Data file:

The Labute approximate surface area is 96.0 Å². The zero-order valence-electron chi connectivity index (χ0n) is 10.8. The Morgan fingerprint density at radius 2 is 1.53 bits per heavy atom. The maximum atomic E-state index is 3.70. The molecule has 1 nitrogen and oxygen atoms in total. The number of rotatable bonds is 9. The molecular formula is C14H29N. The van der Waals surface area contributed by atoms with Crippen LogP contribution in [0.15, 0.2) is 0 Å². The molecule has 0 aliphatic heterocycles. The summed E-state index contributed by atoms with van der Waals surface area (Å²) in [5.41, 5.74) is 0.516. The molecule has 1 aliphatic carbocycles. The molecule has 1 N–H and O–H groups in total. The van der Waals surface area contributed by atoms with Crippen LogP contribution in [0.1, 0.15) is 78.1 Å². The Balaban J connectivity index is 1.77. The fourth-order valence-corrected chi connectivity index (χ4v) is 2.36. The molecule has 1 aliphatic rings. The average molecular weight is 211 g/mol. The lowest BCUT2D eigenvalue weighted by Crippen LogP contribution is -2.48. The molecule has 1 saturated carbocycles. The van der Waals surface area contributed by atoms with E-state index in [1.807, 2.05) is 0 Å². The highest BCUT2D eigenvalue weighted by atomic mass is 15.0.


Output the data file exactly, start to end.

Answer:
The Labute approximate surface area is 96.0 Å². The zero-order valence-electron chi connectivity index (χ0n) is 10.8. The Morgan fingerprint density at radius 2 is 1.53 bits per heavy atom. The maximum atomic E-state index is 3.70. The molecule has 1 nitrogen and oxygen atoms in total. The number of rotatable bonds is 9. The molecular formula is C14H29N. The van der Waals surface area contributed by atoms with Crippen LogP contribution in [0.15, 0.2) is 0 Å². The molecule has 0 aliphatic heterocycles. The summed E-state index contributed by atoms with van der Waals surface area (Å²) in [5.41, 5.74) is 0.516. The molecule has 1 aliphatic carbocycles. The molecule has 1 N–H and O–H groups in total. The van der Waals surface area contributed by atoms with Crippen LogP contribution in [0.1, 0.15) is 78.1 Å². The Balaban J connectivity index is 1.77. The fourth-order valence-corrected chi connectivity index (χ4v) is 2.36. The molecule has 1 aliphatic rings. The average molecular weight is 211 g/mol. The lowest BCUT2D eigenvalue weighted by Crippen LogP contribution is -2.48. The molecule has 1 saturated carbocycles. The van der Waals surface area contributed by atoms with E-state index in [1.807, 2.05) is 0 Å². The highest BCUT2D eigenvalue weighted by atomic mass is 15.0.